From Herrington Harbor On Thursday, 8 August we set out from Herrington Harbor North – our home for the past two months, or so – towards Baltimore And (are you ready for this?) We really got a chance to use our newest toy -- the brand-spankin’ new AIS system!! There were four major ships at anchor waiting to get into Baltimore Harbor and probably three or four more that passed us going into or out of harbor itself. We tracked all of them on our new AIS system. Knowing where they were, where they were headed and how fast they were going allowed us to stay out of the main shipping channel and out of their way. Yes, yes, since it was daylight we could have done the same thing before we got the AIS – but it is so much cooler now!
Baltimore The trip from Herrington North to Baltimore isn’t that far. Even at our flash-like speed of 9 knots (or 10 statute miles an hour) it only took us eight hours. We had been to Baltimore a couple of times in one of our previous boats and knew where we were (most of the time) and generally where we were going. When we got to the harbor we were to head for the huge Dominos Sugar sign and then find the Legg-Mason Building. Our marina was right in front of that. For us, the location was perfect. We were half-way between the revitalized Inner Harbor and Fells Point, a historic and touristy location with what seemed like hundreds of bars and restaurants. Moreover, we were only about a half-mile from a Whole Foods supermarket and a CVS pharmacy. And perhaps even more important, only about 300 yards from a Starbucks!!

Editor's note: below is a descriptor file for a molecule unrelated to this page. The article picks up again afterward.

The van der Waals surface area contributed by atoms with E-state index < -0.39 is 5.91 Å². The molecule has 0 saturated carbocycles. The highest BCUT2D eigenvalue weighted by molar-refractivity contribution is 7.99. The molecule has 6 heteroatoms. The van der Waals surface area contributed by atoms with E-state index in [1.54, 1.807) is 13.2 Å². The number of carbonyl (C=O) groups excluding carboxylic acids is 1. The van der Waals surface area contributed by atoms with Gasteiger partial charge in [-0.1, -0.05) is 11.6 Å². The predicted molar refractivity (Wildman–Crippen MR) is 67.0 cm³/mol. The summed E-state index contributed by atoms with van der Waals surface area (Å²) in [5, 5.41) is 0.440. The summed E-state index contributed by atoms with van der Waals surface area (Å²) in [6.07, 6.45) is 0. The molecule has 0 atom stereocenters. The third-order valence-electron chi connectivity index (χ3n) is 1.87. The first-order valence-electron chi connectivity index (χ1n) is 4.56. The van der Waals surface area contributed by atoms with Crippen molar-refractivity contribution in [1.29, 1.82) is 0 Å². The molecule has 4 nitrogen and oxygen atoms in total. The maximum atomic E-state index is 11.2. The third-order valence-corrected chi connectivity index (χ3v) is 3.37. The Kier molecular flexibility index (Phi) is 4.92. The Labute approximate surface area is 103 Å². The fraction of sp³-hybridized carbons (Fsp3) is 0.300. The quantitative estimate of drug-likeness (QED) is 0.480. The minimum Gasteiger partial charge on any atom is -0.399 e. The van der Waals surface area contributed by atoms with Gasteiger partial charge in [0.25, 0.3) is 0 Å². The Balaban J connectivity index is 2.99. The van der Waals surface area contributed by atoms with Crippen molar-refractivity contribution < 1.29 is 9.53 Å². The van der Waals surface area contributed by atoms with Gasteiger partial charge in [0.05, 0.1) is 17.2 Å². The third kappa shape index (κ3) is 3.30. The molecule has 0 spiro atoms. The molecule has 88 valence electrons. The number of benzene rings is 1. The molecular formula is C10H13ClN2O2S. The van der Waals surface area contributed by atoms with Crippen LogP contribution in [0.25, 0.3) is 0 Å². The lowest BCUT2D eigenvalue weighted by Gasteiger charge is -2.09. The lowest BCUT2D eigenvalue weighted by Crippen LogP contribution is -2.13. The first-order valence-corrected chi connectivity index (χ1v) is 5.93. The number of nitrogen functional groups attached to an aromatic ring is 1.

Since we were going to be here two full days (as part of their “pay for two, get three nights special,”) we thought the best use of our time was to spend one day each at Fells Point and the Inner Harbor. The first day, after our obligatory stop at Starbucks, we were off to see Fell’s Point. After we had walked for about an hour or so, we stopped in a building with a name like “Fells Point Information Center.” There we found Gloria, a certified guide for the city who was willing to take us on our own personalized tour for a mere $5. My lovely wife, of course, agreed, even though my dogs – which you will remember haven’t been used a lot lately – were already beginning to bark. Nevertheless, it was a very good tour and we learned, among other things,